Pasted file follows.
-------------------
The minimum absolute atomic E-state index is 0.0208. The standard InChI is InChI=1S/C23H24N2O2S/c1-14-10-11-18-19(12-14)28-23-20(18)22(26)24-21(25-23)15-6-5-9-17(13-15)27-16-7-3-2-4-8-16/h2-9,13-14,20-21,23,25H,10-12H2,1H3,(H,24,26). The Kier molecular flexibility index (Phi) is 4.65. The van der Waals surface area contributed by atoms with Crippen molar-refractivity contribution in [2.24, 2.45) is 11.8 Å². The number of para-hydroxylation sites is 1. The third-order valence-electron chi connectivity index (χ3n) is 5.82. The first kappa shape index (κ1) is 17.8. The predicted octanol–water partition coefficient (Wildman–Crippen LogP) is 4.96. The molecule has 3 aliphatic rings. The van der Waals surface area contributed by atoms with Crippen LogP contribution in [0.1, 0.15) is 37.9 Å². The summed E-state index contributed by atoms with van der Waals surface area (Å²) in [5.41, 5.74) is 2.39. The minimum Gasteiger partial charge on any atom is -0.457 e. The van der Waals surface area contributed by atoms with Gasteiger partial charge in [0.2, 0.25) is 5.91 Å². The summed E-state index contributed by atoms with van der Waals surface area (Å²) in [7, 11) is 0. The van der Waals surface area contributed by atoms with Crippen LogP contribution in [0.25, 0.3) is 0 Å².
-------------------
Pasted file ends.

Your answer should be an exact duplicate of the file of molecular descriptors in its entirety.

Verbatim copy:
The minimum absolute atomic E-state index is 0.0208. The standard InChI is InChI=1S/C23H24N2O2S/c1-14-10-11-18-19(12-14)28-23-20(18)22(26)24-21(25-23)15-6-5-9-17(13-15)27-16-7-3-2-4-8-16/h2-9,13-14,20-21,23,25H,10-12H2,1H3,(H,24,26). The Kier molecular flexibility index (Phi) is 4.65. The van der Waals surface area contributed by atoms with Crippen molar-refractivity contribution in [2.24, 2.45) is 11.8 Å². The number of para-hydroxylation sites is 1. The third-order valence-electron chi connectivity index (χ3n) is 5.82. The first kappa shape index (κ1) is 17.8. The predicted octanol–water partition coefficient (Wildman–Crippen LogP) is 4.96. The molecule has 3 aliphatic rings. The van der Waals surface area contributed by atoms with Crippen LogP contribution in [0.1, 0.15) is 37.9 Å². The summed E-state index contributed by atoms with van der Waals surface area (Å²) in [5.41, 5.74) is 2.39. The minimum Gasteiger partial charge on any atom is -0.457 e. The van der Waals surface area contributed by atoms with Gasteiger partial charge in [0.2, 0.25) is 5.91 Å². The summed E-state index contributed by atoms with van der Waals surface area (Å²) in [7, 11) is 0. The van der Waals surface area contributed by atoms with Crippen LogP contribution in [0.25, 0.3) is 0 Å².